Now we know why President Trump picked Mick Mulvaney to fill multiple roles within his administration.
Mulvaney, who serves both as Trump's budget director and chief of staff, went on television over the weekend and defended some of the president's most recent embarrassing behavior. In doing so, Mulvaney demonstrated his utter loyalty to Trump and complete shamelessness.
It's true that Trump has a reputation for unapologetic transgressiveness. But it was once the case that administration officials could display public embarrassment of this president's antics. Those days are mostly gone — as Mulvaney's weekend performance proves — and that will have consequences for the way Trump's opponents choose to plot their path forward.
In the span of a few hours on Sunday, Mulvaney did the following:
- Defended Trump's affinity for North Korean dictator Kim Jong Un, even after reports that some of Kim's negotiators had been executed in the wake of the failed Trump-Kim summit earlier this year
- Professed powerlessness in the wake of the Virginia Beach mass shooting that ended in the deaths of 12 victims, plus the shooter
- Offered tacit approval to the White House staffer who asked Navy officials to hide a destroyer named after the late Sen. John McCain during Trump's recent visit to Japan
It is incredibly shameful that the president's best working relationships always seem to be with murderous autocrats. It's embarrassing that victims of mass shootings don't get better than a shrugging "what are you going to do?" response from their president. And it's disgraceful — even authoritarian — to attempt to hide a rival's name from the president's sight. That Mulvaney would pretend otherwise is very odd.
Indeed, Mulvaney's parade of brazeness is a sign we've entered a dangerous new era in this presidency. During the first year or so after Trump took office, the White House was filled with top officials who had the good sense to occasionally appear embarrassed by their boss. Former Chief of Staff John Kelly enacted his anguish for the cameras. Gary Cohn, Trump's former chief economic adviser, publicly contemplated resignation after Charlottesville. Former Secretary of State Rex Tillerson let it be known he thought Trump was a moron.
Those officials are mostly gone, along with the sense that there are grown-ups left serving this White House. That means it's time for the president's opponents to be bolder than they have so far shown themselves to be.
Why? Because it seems Trumpism is becoming more firmly rooted in American political culture — and this development cries out for a powerful response.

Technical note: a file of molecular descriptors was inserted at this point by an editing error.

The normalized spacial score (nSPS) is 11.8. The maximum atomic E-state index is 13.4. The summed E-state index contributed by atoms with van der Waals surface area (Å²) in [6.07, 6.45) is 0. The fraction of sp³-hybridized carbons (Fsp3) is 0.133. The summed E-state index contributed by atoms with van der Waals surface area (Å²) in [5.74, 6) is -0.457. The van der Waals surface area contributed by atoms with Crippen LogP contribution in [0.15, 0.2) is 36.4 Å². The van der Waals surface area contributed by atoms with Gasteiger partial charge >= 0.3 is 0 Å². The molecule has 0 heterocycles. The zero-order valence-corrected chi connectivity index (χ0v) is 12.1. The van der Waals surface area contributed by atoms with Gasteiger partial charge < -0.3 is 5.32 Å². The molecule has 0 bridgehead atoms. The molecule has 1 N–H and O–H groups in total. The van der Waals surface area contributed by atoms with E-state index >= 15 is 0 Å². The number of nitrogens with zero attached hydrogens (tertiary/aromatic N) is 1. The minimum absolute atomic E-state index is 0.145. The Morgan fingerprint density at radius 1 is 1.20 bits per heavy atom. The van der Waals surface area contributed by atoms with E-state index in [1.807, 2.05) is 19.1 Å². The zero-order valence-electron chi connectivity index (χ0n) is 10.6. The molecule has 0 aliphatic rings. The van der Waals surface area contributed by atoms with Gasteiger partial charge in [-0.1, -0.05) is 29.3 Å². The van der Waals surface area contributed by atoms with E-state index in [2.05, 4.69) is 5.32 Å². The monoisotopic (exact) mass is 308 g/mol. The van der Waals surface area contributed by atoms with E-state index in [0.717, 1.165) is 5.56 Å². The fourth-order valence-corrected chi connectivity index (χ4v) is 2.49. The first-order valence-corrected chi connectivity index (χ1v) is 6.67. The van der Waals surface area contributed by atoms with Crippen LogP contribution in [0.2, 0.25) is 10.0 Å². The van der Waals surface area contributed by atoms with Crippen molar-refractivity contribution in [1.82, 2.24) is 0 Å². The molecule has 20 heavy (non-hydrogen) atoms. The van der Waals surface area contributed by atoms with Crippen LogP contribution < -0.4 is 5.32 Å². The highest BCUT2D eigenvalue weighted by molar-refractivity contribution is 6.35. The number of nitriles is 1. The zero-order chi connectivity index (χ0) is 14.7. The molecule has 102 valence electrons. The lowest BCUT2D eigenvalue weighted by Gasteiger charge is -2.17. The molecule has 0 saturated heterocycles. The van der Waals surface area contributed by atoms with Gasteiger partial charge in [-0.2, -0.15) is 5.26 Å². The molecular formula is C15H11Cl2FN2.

There are several basic theories about the rise of Trump. One suggests that this particular moment in American politics is an aberration — that the mix of policies and pugnaciousness we loosely define as "Trumpism" will go away about the time that Trump does. This is explicitly the rationale of former Vice President Joe Biden's 2020 candidacy. "I believe history will look back on four years of this president and all he embraces as an aberrant moment in time," Biden said in announcing his run for president.
It also explains why House Speaker Nancy Pelosi (D-Calif.) keeps slow-walking impeachment, even as she continually makes the case that Trump is unfit for office: If Trump is an aberration, you don't have to be too bold in your response to him — you only have to outlast him.
That Trump's first wave of officials appeared embarrassed by his antics seemed to affirm this theory; Cabinet members displayed shame because they suspected that history would judge them. Mulvaney's performance, however, suggests that fear is dissipating, that the president's commitment to never apologizing and never admitting error — the brash, attitudinal aspect of Trumpism — is spreading beyond Trump himself and embedding itself in the GOP's broader political culture.
And so, Mulvaney appears to think he will never have to pay a price — reputationally or otherwise — for his behavior. That's a problem. If shame is eliminated from our politics and leaders avoid confrontation, there's little that can truly restrain public officials from bad acts: In addition to checks and balances, the Founders expected that a desire to avoid public embarrassment would keep America's leaders in line.
If Trumpism is more than a one-off, then the problem is urgent, and Pelosi's patience with regard to impeachment is unwarranted. It also means Biden, despite his rhetoric, won't be able to uproot the forces the president has unleashed simply by beating Trump in a single election. Mulvaney could afford to be outrageous on Sunday because he doesn't think he has to fear the future. Democrats and other Americans must be similarly fearless in deciding how to respond.